Information Quality FAQs
Frequently Asked Questions and Answers
- What are the CDC information quality guidelines?
- Why did CDC develop these guidelines?
- When did the information quality guidelines go into effect?
- How is information quality maintained?
- What information is subject to the quality guidelines?
- Are there quality control procedures for information NOT subject to the quality guidelines?
- Who is responsible for the information quality guidelines at CDC?
- What are the procedures for seeking corrections to information provided by CDC?
- How will CDC respond to requests for correction?
- How long will CDC take to respond?
- What is the process for appeal?
1. What are the CDC information quality guidelines?
The Centers for Disease Control and Prevention (CDC) has developed information quality guidelinesexternal icon in order to maintain the high quality of the information it provides to the public. These guidelines include administrative mechanisms for affected parties to seek corrections to non-compliant information provided by the agency.
2. Why did CDC develop these guidelines?
The CDC guidelines were developed in response to the Government-wide guidelines issued by the Office of Management and Budget (OMB), which are directed at ensuring and maximizing the quality, objectivity, utility, and integrity of information disseminated by Federal agencies. Each Federal agency is responsible for developing its own guidelines.
The OMB information quality guidelines require that “influential” scientific, financial, or statistical information in Government documents be based on studies that can be substantially reproduced if the original or supporting data were to be independently reanalyzed using the same methods. “Influential” means that the information has a clear and substantial impact on important public policies or important private sector decisions, or has important consequences for specific health practices, technologies, substances, products, or firms.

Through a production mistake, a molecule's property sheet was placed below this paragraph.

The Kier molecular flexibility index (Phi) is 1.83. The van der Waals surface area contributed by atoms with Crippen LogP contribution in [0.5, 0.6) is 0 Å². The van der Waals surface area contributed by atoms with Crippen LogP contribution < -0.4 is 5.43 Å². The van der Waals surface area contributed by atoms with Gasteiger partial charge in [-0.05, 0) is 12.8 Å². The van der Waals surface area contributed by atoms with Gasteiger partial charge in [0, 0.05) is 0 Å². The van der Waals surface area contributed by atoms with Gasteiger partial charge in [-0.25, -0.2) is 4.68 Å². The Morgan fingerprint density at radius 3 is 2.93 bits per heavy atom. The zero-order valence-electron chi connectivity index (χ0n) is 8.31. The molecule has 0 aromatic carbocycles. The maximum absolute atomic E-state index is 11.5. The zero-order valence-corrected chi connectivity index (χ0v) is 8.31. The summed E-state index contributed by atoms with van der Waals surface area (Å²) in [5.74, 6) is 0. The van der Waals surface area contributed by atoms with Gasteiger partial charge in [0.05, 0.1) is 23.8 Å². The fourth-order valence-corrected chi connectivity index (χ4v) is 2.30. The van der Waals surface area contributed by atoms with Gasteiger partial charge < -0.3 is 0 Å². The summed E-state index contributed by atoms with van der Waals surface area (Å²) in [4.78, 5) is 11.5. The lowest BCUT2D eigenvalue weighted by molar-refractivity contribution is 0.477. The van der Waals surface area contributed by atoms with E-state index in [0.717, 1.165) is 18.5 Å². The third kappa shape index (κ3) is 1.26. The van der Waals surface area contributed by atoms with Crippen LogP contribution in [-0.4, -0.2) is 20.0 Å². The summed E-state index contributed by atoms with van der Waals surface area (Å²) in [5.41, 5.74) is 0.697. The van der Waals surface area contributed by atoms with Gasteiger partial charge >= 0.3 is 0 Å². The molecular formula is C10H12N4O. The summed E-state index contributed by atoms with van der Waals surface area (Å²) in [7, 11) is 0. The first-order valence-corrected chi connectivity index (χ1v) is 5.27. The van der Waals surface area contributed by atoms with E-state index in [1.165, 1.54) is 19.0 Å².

Final OMB guidelines were published in the Federal Register on September 28, 2001external icon, and supplemental information was published in corrected form on February 22, 2002pdf iconexternal icon, but effective as of January 3, 2002.
3. When did the information quality guidelines go into effect?
The OMB guidelines apply to official information (with the CDC imprimatur) that is released on or after October 1, 2002, regardless of when first released.
4. How is information quality maintained?
CDC is committed to applying rigorous scientific standards to ensure the accuracy and reliability of research results. For scientific and technical documents, the scientific community recognizes peer review as the primary means of quality control. CDC routinely seeks the input of highly qualified peer reviewers on the propriety, accuracy, completeness, and quality (including objectivity, utility, and integrity) of its materials.
Since the influence and implications of disseminated information cannot always be fully anticipated, all CDC scientific reports are expected to state clearly and specifically how the results are generated-data used, various assumptions, analytic methods, statistical procedures, sources of error-so that the original analysis is sufficiently transparent.
5. What information is subject to the quality guidelines?
The guidelines apply to information in all forms-print, electronic, audiovisual, verbal, etc. The guidelines focus primarily on the dissemination of substantive information (e.g., reports, studies, summaries) rather than information pertaining to basic agency operations. Information that is disseminated at the request of CDC or with specific CDC approval through a contract or a grant is subject to these guidelines. The guidelines apply to preliminary information and are not limited to information used in agency rulemaking.